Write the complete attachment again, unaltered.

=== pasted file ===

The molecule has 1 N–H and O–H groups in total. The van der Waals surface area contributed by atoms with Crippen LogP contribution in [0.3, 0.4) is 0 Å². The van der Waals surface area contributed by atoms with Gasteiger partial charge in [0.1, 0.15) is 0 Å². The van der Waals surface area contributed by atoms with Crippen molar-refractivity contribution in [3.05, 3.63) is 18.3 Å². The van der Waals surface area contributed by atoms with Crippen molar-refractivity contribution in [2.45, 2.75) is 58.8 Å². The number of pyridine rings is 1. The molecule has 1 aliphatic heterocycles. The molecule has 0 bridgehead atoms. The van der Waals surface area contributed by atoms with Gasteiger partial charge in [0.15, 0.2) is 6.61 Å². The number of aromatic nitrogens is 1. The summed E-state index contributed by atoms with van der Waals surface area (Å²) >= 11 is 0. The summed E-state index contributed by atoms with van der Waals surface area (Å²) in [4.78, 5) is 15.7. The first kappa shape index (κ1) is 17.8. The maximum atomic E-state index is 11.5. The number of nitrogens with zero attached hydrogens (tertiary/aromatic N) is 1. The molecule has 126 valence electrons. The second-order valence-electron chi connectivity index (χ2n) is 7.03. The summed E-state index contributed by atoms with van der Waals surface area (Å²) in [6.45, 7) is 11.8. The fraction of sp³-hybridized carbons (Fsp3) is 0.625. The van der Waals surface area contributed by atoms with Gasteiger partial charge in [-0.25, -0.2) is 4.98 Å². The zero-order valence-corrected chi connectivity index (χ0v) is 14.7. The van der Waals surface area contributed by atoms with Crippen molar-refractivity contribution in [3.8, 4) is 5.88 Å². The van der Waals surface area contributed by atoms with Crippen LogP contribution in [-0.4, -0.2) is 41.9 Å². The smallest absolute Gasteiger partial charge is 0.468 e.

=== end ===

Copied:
The molecule has 1 N–H and O–H groups in total. The van der Waals surface area contributed by atoms with Crippen LogP contribution in [0.3, 0.4) is 0 Å². The van der Waals surface area contributed by atoms with Gasteiger partial charge in [0.1, 0.15) is 0 Å². The van der Waals surface area contributed by atoms with Crippen molar-refractivity contribution in [3.05, 3.63) is 18.3 Å². The van der Waals surface area contributed by atoms with Crippen molar-refractivity contribution in [2.45, 2.75) is 58.8 Å². The number of pyridine rings is 1. The molecule has 1 aliphatic heterocycles. The molecule has 0 bridgehead atoms. The van der Waals surface area contributed by atoms with Gasteiger partial charge in [0.15, 0.2) is 6.61 Å². The number of aromatic nitrogens is 1. The summed E-state index contributed by atoms with van der Waals surface area (Å²) >= 11 is 0. The summed E-state index contributed by atoms with van der Waals surface area (Å²) in [4.78, 5) is 15.7. The first kappa shape index (κ1) is 17.8. The maximum atomic E-state index is 11.5. The number of nitrogens with zero attached hydrogens (tertiary/aromatic N) is 1. The molecule has 126 valence electrons. The second-order valence-electron chi connectivity index (χ2n) is 7.03. The summed E-state index contributed by atoms with van der Waals surface area (Å²) in [6.45, 7) is 11.8. The fraction of sp³-hybridized carbons (Fsp3) is 0.625. The van der Waals surface area contributed by atoms with Gasteiger partial charge in [-0.25, -0.2) is 4.98 Å². The zero-order valence-corrected chi connectivity index (χ0v) is 14.7. The van der Waals surface area contributed by atoms with Crippen molar-refractivity contribution in [3.8, 4) is 5.88 Å². The van der Waals surface area contributed by atoms with Crippen LogP contribution in [-0.4, -0.2) is 41.9 Å². The smallest absolute Gasteiger partial charge is 0.468 e.